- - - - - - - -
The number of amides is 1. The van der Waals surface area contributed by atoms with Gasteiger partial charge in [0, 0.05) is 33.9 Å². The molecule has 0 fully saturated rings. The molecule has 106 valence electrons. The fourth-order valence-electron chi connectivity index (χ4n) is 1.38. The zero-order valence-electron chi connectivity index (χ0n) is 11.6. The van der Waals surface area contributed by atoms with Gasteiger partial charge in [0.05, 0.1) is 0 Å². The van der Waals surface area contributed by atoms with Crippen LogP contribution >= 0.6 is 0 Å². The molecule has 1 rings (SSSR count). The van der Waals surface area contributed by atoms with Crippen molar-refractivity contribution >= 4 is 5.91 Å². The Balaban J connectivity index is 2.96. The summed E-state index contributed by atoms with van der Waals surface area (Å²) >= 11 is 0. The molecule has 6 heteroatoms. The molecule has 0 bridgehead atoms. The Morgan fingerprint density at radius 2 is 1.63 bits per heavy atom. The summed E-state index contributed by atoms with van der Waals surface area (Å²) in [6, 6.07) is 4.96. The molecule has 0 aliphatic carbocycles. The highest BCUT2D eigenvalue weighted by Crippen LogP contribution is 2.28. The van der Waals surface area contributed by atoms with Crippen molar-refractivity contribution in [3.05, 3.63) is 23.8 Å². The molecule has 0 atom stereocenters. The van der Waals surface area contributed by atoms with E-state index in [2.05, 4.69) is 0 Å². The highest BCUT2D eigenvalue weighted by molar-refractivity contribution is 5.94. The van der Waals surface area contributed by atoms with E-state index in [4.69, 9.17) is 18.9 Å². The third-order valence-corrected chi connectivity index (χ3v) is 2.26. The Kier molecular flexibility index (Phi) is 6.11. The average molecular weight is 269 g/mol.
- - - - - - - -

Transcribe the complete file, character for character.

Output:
The number of amides is 1. The van der Waals surface area contributed by atoms with Gasteiger partial charge in [0, 0.05) is 33.9 Å². The molecule has 0 fully saturated rings. The molecule has 106 valence electrons. The fourth-order valence-electron chi connectivity index (χ4n) is 1.38. The zero-order valence-electron chi connectivity index (χ0n) is 11.6. The van der Waals surface area contributed by atoms with Gasteiger partial charge in [0.05, 0.1) is 0 Å². The van der Waals surface area contributed by atoms with Crippen LogP contribution >= 0.6 is 0 Å². The molecule has 1 rings (SSSR count). The van der Waals surface area contributed by atoms with Crippen molar-refractivity contribution >= 4 is 5.91 Å². The Balaban J connectivity index is 2.96. The summed E-state index contributed by atoms with van der Waals surface area (Å²) >= 11 is 0. The molecule has 6 heteroatoms. The molecule has 0 bridgehead atoms. The Morgan fingerprint density at radius 2 is 1.63 bits per heavy atom. The summed E-state index contributed by atoms with van der Waals surface area (Å²) in [6, 6.07) is 4.96. The molecule has 0 aliphatic carbocycles. The highest BCUT2D eigenvalue weighted by Crippen LogP contribution is 2.28. The van der Waals surface area contributed by atoms with Crippen molar-refractivity contribution in [3.05, 3.63) is 23.8 Å². The molecule has 0 atom stereocenters. The van der Waals surface area contributed by atoms with E-state index in [2.05, 4.69) is 0 Å². The highest BCUT2D eigenvalue weighted by molar-refractivity contribution is 5.94. The van der Waals surface area contributed by atoms with E-state index in [4.69, 9.17) is 18.9 Å². The third-order valence-corrected chi connectivity index (χ3v) is 2.26. The Kier molecular flexibility index (Phi) is 6.11. The average molecular weight is 269 g/mol.